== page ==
Table saws account for tens of thousands of injuries each year. Wear safety glasses and hearing protection. Use the saw's safety guard. Use a push stick to keep hands away from the table saw blade. Make sure that the blade is sharp and that you are pushing the wood straight into the blade. Angling the wood may result in kickback. Adding an optional device called a splitter to the table saw helps to eliminate or minimize kickback. Do not wear loose clothing. Gloves are usually a safety hazard, not a help, when working with table saws.

What You'll Need

Equipment / Tools

  • 1 electric drill
  • 1 table saw
  • 1 electric miter saw
  • 1 electric or compressed air nailer
  • 1 tape measure
  • 1 square
  • 1 pencil
  • 1 pocket hole jig
  • 4 bar clamps
  • 1 clothes iron
  • 1 utility knife


  • 2 sheets 3/4-inch plywood
  • 1 sheet 1/4-inch plywood
  • 12 rods 1/4-inch by 1/4-inch by 36-inch softwood square dowel
  • 4 pieces one-by-eight by 8-foot softwood common board
  • 1 piece one-by-ten by 8-foot softwood common board or hardwood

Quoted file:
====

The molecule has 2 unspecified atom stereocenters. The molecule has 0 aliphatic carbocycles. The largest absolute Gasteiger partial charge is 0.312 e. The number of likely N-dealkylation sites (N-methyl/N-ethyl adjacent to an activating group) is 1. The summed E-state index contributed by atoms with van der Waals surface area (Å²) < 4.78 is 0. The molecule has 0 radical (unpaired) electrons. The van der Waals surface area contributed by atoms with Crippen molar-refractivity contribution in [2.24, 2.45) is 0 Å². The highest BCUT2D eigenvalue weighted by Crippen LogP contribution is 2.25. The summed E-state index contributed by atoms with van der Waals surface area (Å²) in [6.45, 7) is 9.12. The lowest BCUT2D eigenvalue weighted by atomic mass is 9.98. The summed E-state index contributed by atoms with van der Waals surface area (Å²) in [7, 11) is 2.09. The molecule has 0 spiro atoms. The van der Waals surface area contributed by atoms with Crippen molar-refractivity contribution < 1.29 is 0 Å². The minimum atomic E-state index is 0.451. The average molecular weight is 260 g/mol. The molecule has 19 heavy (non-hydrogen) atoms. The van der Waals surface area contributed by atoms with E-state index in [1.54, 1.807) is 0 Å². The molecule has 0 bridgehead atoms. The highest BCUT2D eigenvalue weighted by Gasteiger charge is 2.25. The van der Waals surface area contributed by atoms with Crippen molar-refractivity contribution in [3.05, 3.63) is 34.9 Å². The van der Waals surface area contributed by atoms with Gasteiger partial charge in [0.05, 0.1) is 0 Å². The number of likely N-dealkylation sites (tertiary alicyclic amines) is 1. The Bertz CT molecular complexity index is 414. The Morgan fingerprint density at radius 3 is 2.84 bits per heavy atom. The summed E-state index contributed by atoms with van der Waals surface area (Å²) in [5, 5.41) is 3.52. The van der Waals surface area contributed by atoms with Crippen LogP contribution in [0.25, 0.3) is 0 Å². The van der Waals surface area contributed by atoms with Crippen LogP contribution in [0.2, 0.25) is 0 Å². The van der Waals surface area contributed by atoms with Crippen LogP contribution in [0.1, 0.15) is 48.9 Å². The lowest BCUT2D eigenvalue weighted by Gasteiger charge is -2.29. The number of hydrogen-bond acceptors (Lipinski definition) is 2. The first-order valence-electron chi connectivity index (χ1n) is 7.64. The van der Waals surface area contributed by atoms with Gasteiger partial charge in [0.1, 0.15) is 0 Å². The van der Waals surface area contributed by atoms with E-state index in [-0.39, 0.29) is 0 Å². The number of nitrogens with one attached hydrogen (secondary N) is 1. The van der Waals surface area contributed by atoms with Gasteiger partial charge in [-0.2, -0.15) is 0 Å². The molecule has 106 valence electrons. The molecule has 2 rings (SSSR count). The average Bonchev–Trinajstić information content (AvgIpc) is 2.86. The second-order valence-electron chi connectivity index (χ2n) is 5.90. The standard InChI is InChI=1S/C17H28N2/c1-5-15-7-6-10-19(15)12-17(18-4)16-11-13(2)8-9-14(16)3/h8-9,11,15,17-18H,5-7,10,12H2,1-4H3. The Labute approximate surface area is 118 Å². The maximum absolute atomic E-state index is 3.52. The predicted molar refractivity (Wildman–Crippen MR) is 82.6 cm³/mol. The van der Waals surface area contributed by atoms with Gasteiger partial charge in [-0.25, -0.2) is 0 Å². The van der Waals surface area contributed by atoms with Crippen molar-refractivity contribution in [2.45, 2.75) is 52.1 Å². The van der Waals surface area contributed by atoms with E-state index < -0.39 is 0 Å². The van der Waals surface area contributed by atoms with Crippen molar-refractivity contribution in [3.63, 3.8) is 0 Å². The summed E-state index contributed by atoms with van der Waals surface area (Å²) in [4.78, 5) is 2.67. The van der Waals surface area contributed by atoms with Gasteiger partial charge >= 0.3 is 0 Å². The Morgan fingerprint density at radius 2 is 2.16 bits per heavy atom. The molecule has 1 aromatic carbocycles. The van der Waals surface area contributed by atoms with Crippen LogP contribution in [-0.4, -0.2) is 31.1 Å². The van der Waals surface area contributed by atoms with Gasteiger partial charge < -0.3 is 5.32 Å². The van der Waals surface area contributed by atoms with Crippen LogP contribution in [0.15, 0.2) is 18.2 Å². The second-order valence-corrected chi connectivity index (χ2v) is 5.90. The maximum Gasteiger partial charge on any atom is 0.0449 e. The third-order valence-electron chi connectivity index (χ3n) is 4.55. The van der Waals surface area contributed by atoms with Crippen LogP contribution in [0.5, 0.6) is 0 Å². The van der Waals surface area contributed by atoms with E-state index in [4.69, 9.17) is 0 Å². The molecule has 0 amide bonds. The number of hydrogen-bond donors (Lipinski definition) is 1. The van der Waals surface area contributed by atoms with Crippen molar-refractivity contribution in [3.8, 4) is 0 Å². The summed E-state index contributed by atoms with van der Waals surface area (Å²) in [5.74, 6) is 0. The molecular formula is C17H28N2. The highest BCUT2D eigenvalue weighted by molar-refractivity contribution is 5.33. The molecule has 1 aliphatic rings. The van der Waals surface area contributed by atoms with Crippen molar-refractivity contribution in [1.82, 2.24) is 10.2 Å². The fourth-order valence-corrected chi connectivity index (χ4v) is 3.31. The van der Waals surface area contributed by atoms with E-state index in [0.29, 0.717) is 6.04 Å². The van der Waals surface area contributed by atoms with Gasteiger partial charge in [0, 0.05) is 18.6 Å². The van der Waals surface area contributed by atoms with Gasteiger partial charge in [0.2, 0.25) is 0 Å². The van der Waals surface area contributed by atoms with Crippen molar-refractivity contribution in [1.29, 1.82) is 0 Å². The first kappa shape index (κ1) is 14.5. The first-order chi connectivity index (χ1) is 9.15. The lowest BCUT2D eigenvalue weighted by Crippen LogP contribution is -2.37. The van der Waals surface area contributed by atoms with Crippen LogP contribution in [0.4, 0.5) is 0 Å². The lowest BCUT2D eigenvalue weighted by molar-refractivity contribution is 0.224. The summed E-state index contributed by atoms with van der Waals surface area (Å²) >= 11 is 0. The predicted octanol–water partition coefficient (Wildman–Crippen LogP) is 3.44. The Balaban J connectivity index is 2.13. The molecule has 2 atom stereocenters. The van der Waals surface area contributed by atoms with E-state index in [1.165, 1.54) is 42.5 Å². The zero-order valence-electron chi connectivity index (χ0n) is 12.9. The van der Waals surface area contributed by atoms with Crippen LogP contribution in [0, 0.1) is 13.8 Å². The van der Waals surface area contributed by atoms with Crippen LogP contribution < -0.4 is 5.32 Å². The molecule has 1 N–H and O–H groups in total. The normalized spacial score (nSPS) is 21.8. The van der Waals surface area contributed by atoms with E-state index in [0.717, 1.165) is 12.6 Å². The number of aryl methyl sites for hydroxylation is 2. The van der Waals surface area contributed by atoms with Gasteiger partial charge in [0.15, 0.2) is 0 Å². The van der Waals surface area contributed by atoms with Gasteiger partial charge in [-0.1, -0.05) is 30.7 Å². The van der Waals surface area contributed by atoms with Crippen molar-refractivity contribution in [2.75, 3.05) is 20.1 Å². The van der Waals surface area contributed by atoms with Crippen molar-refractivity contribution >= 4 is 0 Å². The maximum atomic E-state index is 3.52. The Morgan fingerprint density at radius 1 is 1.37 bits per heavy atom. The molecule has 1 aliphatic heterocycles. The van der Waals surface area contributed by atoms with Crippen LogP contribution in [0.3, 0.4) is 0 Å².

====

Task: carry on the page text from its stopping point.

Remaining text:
• 3 pairs soft-close drawer slides, 18-inch
  • 4 wood furniture legs
  • 4 metal furniture leg mounts
  • 3 drawer pulls
  • 1 roll hardwood veneer banding, matching
  • 1 box 1-1/4-inch pocket hole screws
  • 1 box 1-inch screws
  • 1 box 1-1/2-inch brads (for nailer)
  • 1 box 3/4-inch brads (for nailer)
  • 1 tube wood glue


Wood Cut List

 Material Size Quantity Location ID
 3/4-inch plywood  19 inches by 28-1/2 inches  2  Cabinet box sides  A
 3/4-inch plywood  19 inches by 30 inches  2  Cabinet box top and bottom  B
 1/4-inch plywood  30 inches by 30 inches  1  Cabinet box back  C
 One-by-eight softwood  17-1/2 inches  6  Drawer box sides  D
 One-by-eight softwood  27-1/2 inches  6  Drawer box front and back  E
 1/4-inch square dowel  Cut to size later on  12  Drawer cleats  F
 1/4-inch plywood  17-1/2 inches by 26 inches  3 Drawer bottoms   G
 One-by-ten softwood or hardwood  30 inches  3  Drawer fronts  H

How to Build the Dresser Cabinet

  1. Drill Pocket Holes on the Side Panels

    The two vertical side panels (A) will be placed between the horizontal top and bottom pieces (B). Set the pocket hole jig for 3/4-inch-thick material. Create four evenly spaced pocket holes along the shorter (19-inch) side of one of the side panels. Repeat on the other side of the panel (do not turn the panel over). When one side panel is finished, repeat with the other side panel.

  2. Attach the Side Panels to the Bottom

    Place the bottom panel (B) on the work surface with the finished surface facing down. Run a thin bead of wood glue along a shorter 19-inch edge of one of the side panels. Rest the side panel on top of the bottom piece so that they form an L-shape. Run pocket hole screws through the pocket holes. Repeat on the opposite side with the other side panel.